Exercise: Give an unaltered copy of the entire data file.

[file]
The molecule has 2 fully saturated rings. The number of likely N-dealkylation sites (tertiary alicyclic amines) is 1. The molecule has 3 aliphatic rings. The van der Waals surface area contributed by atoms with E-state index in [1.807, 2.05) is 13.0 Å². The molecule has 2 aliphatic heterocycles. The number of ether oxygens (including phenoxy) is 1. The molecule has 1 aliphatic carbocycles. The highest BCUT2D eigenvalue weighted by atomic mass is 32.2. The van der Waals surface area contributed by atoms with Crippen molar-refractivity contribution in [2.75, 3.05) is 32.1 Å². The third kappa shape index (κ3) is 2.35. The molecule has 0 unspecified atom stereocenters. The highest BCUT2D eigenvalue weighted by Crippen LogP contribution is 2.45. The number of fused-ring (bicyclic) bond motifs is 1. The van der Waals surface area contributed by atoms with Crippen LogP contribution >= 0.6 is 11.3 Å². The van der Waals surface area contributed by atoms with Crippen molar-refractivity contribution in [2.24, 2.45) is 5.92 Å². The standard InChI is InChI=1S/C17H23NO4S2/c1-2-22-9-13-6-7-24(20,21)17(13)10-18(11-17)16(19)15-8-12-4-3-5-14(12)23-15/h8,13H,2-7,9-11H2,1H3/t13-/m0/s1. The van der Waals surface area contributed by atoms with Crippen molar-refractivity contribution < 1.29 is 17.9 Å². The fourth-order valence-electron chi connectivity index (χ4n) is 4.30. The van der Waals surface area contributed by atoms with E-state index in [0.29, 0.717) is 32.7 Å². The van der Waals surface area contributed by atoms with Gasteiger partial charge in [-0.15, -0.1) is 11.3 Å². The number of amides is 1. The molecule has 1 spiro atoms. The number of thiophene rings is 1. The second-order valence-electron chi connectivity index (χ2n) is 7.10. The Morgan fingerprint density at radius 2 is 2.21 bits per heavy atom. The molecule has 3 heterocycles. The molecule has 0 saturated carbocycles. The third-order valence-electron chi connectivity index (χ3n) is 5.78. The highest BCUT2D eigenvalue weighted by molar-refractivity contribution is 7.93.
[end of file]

The molecule has 2 fully saturated rings. The number of likely N-dealkylation sites (tertiary alicyclic amines) is 1. The molecule has 3 aliphatic rings. The van der Waals surface area contributed by atoms with E-state index in [1.807, 2.05) is 13.0 Å². The molecule has 2 aliphatic heterocycles. The number of ether oxygens (including phenoxy) is 1. The molecule has 1 aliphatic carbocycles. The highest BCUT2D eigenvalue weighted by atomic mass is 32.2. The van der Waals surface area contributed by atoms with Crippen molar-refractivity contribution in [2.75, 3.05) is 32.1 Å². The third kappa shape index (κ3) is 2.35. The molecule has 0 unspecified atom stereocenters. The highest BCUT2D eigenvalue weighted by Crippen LogP contribution is 2.45. The number of fused-ring (bicyclic) bond motifs is 1. The van der Waals surface area contributed by atoms with Crippen LogP contribution >= 0.6 is 11.3 Å². The van der Waals surface area contributed by atoms with Crippen molar-refractivity contribution in [2.24, 2.45) is 5.92 Å². The standard InChI is InChI=1S/C17H23NO4S2/c1-2-22-9-13-6-7-24(20,21)17(13)10-18(11-17)16(19)15-8-12-4-3-5-14(12)23-15/h8,13H,2-7,9-11H2,1H3/t13-/m0/s1. The van der Waals surface area contributed by atoms with Crippen molar-refractivity contribution < 1.29 is 17.9 Å². The fourth-order valence-electron chi connectivity index (χ4n) is 4.30. The van der Waals surface area contributed by atoms with E-state index in [0.29, 0.717) is 32.7 Å². The van der Waals surface area contributed by atoms with Gasteiger partial charge in [-0.15, -0.1) is 11.3 Å². The number of amides is 1. The molecule has 1 spiro atoms. The number of thiophene rings is 1. The second-order valence-electron chi connectivity index (χ2n) is 7.10. The Morgan fingerprint density at radius 2 is 2.21 bits per heavy atom. The molecule has 3 heterocycles. The molecule has 0 saturated carbocycles. The third-order valence-electron chi connectivity index (χ3n) is 5.78. The highest BCUT2D eigenvalue weighted by molar-refractivity contribution is 7.93.